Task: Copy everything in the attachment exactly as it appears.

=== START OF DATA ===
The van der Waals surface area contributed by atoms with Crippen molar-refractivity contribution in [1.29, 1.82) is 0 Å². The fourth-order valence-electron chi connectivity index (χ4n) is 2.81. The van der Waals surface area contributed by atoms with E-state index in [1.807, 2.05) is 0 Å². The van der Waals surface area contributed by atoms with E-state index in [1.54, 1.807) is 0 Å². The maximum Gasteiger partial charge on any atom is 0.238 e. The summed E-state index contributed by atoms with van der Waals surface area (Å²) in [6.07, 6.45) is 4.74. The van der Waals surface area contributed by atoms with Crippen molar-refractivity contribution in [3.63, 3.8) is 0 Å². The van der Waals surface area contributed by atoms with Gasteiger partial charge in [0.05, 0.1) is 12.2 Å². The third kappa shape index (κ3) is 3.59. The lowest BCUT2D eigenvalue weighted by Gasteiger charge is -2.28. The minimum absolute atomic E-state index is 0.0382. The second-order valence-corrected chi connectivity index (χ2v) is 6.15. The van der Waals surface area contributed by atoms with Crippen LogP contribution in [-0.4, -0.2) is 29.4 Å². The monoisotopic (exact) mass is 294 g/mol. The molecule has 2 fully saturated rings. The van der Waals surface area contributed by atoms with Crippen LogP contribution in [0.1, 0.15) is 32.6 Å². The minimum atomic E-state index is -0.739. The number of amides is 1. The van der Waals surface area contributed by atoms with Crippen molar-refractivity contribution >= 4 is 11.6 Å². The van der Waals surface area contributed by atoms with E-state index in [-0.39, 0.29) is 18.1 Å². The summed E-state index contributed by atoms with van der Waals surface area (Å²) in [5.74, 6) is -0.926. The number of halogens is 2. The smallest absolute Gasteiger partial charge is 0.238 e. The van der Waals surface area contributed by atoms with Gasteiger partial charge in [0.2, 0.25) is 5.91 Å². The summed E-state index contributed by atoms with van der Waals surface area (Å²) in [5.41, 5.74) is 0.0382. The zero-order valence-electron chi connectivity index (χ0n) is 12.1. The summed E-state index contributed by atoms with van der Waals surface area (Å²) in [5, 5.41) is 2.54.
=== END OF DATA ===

The van der Waals surface area contributed by atoms with Crippen molar-refractivity contribution in [1.29, 1.82) is 0 Å². The fourth-order valence-electron chi connectivity index (χ4n) is 2.81. The van der Waals surface area contributed by atoms with E-state index in [1.807, 2.05) is 0 Å². The van der Waals surface area contributed by atoms with E-state index in [1.54, 1.807) is 0 Å². The maximum Gasteiger partial charge on any atom is 0.238 e. The summed E-state index contributed by atoms with van der Waals surface area (Å²) in [6.07, 6.45) is 4.74. The van der Waals surface area contributed by atoms with Crippen molar-refractivity contribution in [3.63, 3.8) is 0 Å². The van der Waals surface area contributed by atoms with Gasteiger partial charge in [0.05, 0.1) is 12.2 Å². The third kappa shape index (κ3) is 3.59. The lowest BCUT2D eigenvalue weighted by Gasteiger charge is -2.28. The minimum absolute atomic E-state index is 0.0382. The second-order valence-corrected chi connectivity index (χ2v) is 6.15. The van der Waals surface area contributed by atoms with Crippen LogP contribution in [-0.4, -0.2) is 29.4 Å². The monoisotopic (exact) mass is 294 g/mol. The molecule has 2 fully saturated rings. The van der Waals surface area contributed by atoms with Crippen LogP contribution in [0.1, 0.15) is 32.6 Å². The minimum atomic E-state index is -0.739. The number of amides is 1. The van der Waals surface area contributed by atoms with Crippen molar-refractivity contribution >= 4 is 11.6 Å². The van der Waals surface area contributed by atoms with E-state index in [-0.39, 0.29) is 18.1 Å². The summed E-state index contributed by atoms with van der Waals surface area (Å²) in [5.74, 6) is -0.926. The number of halogens is 2. The smallest absolute Gasteiger partial charge is 0.238 e. The van der Waals surface area contributed by atoms with Gasteiger partial charge in [0.2, 0.25) is 5.91 Å². The summed E-state index contributed by atoms with van der Waals surface area (Å²) in [5.41, 5.74) is 0.0382. The zero-order valence-electron chi connectivity index (χ0n) is 12.1. The summed E-state index contributed by atoms with van der Waals surface area (Å²) in [5, 5.41) is 2.54.